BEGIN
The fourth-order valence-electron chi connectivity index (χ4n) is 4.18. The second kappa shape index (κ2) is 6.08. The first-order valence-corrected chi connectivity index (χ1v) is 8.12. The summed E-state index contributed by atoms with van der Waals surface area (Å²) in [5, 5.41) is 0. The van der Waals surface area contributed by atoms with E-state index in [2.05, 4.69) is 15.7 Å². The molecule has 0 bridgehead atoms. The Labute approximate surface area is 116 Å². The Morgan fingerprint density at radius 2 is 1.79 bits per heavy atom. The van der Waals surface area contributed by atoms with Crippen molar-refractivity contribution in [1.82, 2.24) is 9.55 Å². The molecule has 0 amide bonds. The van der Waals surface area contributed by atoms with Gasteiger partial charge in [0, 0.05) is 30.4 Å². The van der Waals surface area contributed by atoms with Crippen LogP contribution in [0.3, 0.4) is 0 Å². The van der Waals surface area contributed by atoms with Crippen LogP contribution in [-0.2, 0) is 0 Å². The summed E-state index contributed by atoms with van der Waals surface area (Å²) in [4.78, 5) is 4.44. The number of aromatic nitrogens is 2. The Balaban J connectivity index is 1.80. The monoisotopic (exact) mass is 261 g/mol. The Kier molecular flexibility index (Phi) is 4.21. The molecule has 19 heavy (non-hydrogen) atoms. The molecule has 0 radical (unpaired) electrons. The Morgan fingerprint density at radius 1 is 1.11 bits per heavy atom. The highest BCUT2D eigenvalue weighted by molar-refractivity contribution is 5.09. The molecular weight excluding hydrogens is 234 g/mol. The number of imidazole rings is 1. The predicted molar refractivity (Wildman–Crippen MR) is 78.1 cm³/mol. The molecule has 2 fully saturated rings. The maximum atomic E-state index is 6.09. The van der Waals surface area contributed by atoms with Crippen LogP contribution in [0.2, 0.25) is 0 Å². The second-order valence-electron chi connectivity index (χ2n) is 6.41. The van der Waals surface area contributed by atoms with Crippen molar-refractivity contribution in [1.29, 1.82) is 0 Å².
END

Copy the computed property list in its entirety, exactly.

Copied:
The fourth-order valence-electron chi connectivity index (χ4n) is 4.18. The second kappa shape index (κ2) is 6.08. The first-order valence-corrected chi connectivity index (χ1v) is 8.12. The summed E-state index contributed by atoms with van der Waals surface area (Å²) in [5, 5.41) is 0. The van der Waals surface area contributed by atoms with E-state index in [2.05, 4.69) is 15.7 Å². The molecule has 0 bridgehead atoms. The Labute approximate surface area is 116 Å². The Morgan fingerprint density at radius 2 is 1.79 bits per heavy atom. The van der Waals surface area contributed by atoms with Crippen molar-refractivity contribution in [1.82, 2.24) is 9.55 Å². The molecule has 0 amide bonds. The van der Waals surface area contributed by atoms with Gasteiger partial charge in [0, 0.05) is 30.4 Å². The van der Waals surface area contributed by atoms with Crippen LogP contribution in [0.3, 0.4) is 0 Å². The van der Waals surface area contributed by atoms with Crippen LogP contribution in [-0.2, 0) is 0 Å². The summed E-state index contributed by atoms with van der Waals surface area (Å²) in [4.78, 5) is 4.44. The number of aromatic nitrogens is 2. The Balaban J connectivity index is 1.80. The monoisotopic (exact) mass is 261 g/mol. The Kier molecular flexibility index (Phi) is 4.21. The molecule has 19 heavy (non-hydrogen) atoms. The molecule has 0 radical (unpaired) electrons. The Morgan fingerprint density at radius 1 is 1.11 bits per heavy atom. The highest BCUT2D eigenvalue weighted by molar-refractivity contribution is 5.09. The molecular weight excluding hydrogens is 234 g/mol. The number of imidazole rings is 1. The predicted molar refractivity (Wildman–Crippen MR) is 78.1 cm³/mol. The molecule has 2 fully saturated rings. The maximum atomic E-state index is 6.09. The van der Waals surface area contributed by atoms with Crippen LogP contribution in [0.2, 0.25) is 0 Å². The second-order valence-electron chi connectivity index (χ2n) is 6.41. The van der Waals surface area contributed by atoms with Crippen molar-refractivity contribution in [1.29, 1.82) is 0 Å².